A key Senate committee has decided to take a step toward webcasting from the chamber, in an about-face from a previous decision.
The group on Thursday agreed that three cameras that had been taken down from the chamber should be reinstalled with the aim of webcasting — audio and video — of chamber proceedings this session.
While that is being done, the committee will craft rules governing webcasts, which will go to the Senate Rules Committee for consideration.
The cameras were taken down shortly before the session after the same committee voted last year to not webcast, citing financial concerns.
The Legislature in 2006 appropriated $75,000 in capital outlay for webcasting. About $22,000 of that is left after more than $36,000 was spent on cameras. Another $17,000 was spent on related equipment.
"I think we ought to utilize the equipment that's already in place," Sen. John Arthur Smith, D-Deming, said during the meeting.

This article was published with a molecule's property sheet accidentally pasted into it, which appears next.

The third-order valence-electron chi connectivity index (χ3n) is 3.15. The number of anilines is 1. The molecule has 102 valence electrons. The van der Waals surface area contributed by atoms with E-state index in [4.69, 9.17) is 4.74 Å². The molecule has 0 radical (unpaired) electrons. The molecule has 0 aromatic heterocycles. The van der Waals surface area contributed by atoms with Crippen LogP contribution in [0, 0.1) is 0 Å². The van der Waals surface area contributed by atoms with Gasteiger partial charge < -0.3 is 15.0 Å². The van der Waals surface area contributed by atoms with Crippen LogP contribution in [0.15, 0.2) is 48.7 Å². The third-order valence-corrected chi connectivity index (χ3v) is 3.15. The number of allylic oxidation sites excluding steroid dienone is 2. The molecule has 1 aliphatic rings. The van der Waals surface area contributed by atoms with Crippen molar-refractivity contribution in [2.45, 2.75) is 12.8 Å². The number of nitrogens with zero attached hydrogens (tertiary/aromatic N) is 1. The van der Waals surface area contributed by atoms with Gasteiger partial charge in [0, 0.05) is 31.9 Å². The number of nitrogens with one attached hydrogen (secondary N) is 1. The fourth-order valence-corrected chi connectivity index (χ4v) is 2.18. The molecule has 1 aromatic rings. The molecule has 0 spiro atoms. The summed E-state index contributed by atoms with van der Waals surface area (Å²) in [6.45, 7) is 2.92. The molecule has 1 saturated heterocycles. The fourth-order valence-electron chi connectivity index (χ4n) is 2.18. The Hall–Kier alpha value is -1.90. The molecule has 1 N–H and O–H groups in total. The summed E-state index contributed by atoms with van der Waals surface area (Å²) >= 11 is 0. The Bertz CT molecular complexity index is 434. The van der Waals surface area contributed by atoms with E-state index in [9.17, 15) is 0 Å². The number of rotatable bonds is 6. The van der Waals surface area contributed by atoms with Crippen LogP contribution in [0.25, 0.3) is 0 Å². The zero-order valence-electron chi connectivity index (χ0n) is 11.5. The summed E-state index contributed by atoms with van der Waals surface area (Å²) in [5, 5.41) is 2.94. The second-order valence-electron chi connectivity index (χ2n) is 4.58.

The cameras may be operated by someone already on Senate staff, or the state may need to hire an additional person, depending on how intensive the work is. The plan is to show who is speaking, their name, hometown and the bill that's being discussed — similar to what is broadcast on C-SPAN.
The House earlier this session decided it will work toward video webcasting of its meetings and has since started streaming audio of some meetings on the Legislature's web site. Public support for webcasting mounted after Rep. Janice Arnold-Jones, R-Albuquerque, webcast from a House committee early this session without permission.
Meanwhile, the online news publication New Mexico Independent says it plans to do its own webcast from a meeting this morning of the Senate Rules Committee. A list of ethics bills is pending before that panel, which meets at 8 a.m.
You can see that webcast at http://newmexicoindependent.com/
Contact Kate Nash at 986-3036 or firstname.lastname@example.org.